On average, female-led businesses have managed to raise more money than their male competitors when it comes to crowdfunding.
- Birchal found it was female entrepreneurs who raised more money on its platform in 2020, pulling in 25% more in funding on average than male-led enterprises.
- Cult hot sauce brand Busnters managed to rake in $2 million in 2020, making it the largest female-led raise of the year.
- Visit Business Insider Australia’s homepage for more stories.
Raising investment can be tough as a business but one kind of founder appears to be finding surprising success.
In analysis of its 2020 equity rounds, crowdfunding platform Birchal found it was female entrepreneurs who are forging ahead, raising 25% more on average than male-led enterprises.
Managing director Matt Vitale said it was unsurprising that women were punching above their weight.
“To succeed with equity crowdfunding, you need to have an engaged community, or have the ability to engage a community to support you. The female founded businesses we have worked with at Birchal have been excellent at this,” Vitale told Business Insider Australia.
“They have been able to leverage their brand and audience of loyal customers to raise investment for the first time.”
In 2020, Australia’s budding crowdfunding scene raised $30 million, just down from $31 million the previous year, according to Birchal analysis.
Of that pie, 11 startups with a female founder or co-founder managed to nab around $8 million, or a little more than 26 cents of every dollar, despite making up around a fifth of all raises.
Cult hot sauce brand Bunsters topped that list. Started by Renae Bunster in 2015 and with names as memorable as ‘Shit the Bed’, the Australian brand raised $300,000 before the raise even went public. The round eventually hit $2 million — around four times the average raise — chipped in by more than 1500 investors.
It was followed by other female-led startups including sustainable fashion brand Outland Denim and medicinal cannabis company Compass Lifestyle Clinics ($1.3 million), as well as organic snack brand Whole Kids ($1.2 million).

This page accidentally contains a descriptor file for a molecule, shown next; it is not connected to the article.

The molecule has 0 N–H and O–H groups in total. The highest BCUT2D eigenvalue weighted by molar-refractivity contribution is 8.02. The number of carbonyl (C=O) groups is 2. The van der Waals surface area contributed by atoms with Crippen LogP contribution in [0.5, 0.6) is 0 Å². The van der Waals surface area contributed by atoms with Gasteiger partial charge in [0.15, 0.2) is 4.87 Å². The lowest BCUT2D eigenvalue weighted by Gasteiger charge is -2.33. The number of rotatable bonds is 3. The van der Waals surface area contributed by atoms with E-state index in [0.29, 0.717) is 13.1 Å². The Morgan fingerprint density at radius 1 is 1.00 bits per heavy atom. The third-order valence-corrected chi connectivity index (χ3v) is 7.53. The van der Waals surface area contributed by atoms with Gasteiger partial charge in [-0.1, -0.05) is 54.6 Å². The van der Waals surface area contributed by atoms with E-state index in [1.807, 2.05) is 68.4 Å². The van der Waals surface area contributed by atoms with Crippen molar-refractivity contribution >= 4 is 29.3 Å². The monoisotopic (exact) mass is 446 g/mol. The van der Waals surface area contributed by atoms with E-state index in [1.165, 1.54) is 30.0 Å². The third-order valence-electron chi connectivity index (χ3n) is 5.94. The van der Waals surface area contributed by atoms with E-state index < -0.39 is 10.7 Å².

Interestingly, female ride share company Shebah remains the largest all-time crowdfunding raise in Australia, raising $3 million, which included the single largest investment of $1 million by one particularly enthusiastic investor.
Of course, it’s not without its risks. Before Shebah, the largest raise in the country had been neobank Xinja, which on shutting down last month, admitted shares in it were “close to, or actually, zero”.
Vitale believes equity crowdfunding presents a level playing field, unlike traditional angel investing, where just 5% or less of funding is estimated to flow to female startups.
“To the extent that such bias exists, equity crowdfunding has the potential to neutralise it, by providing founders with an alternative source of capital,” he said. “We think this is a really exciting trend, that could help to improve representation of other minority groups among startup founders as well.”
Rollercoaster year for equity
The onset of the pandemic raised serious funding concerns in mid 2020, with most startups having just a three-month runway before the money drys up.
In the first six months of the year, crowdfunding platforms had less than half its usual crowdfunding raises go out the gate, while some platforms went to ground entirely.
However, as with other equity markets, there was a serious bounce in the second half of the year as the money began to flow again. The last quarter of 2020 alone, startups raised $13 million alone, or nearly half of the entire year’s funding.
With platforms like Birchal, Equities and OnMarket only active since 2018, the industry has managed to raise more than $75 million from more than 55,000 Australian investors.
Vitale believes next year’s figures will only be bigger as the industry develops and support a new generation of businesses.
“Equity crowdfunding has a huge role to play in this, and its democratising effect will help to ensure a more diverse spread of founders starting businesses, and investors building wealth by backing them.”
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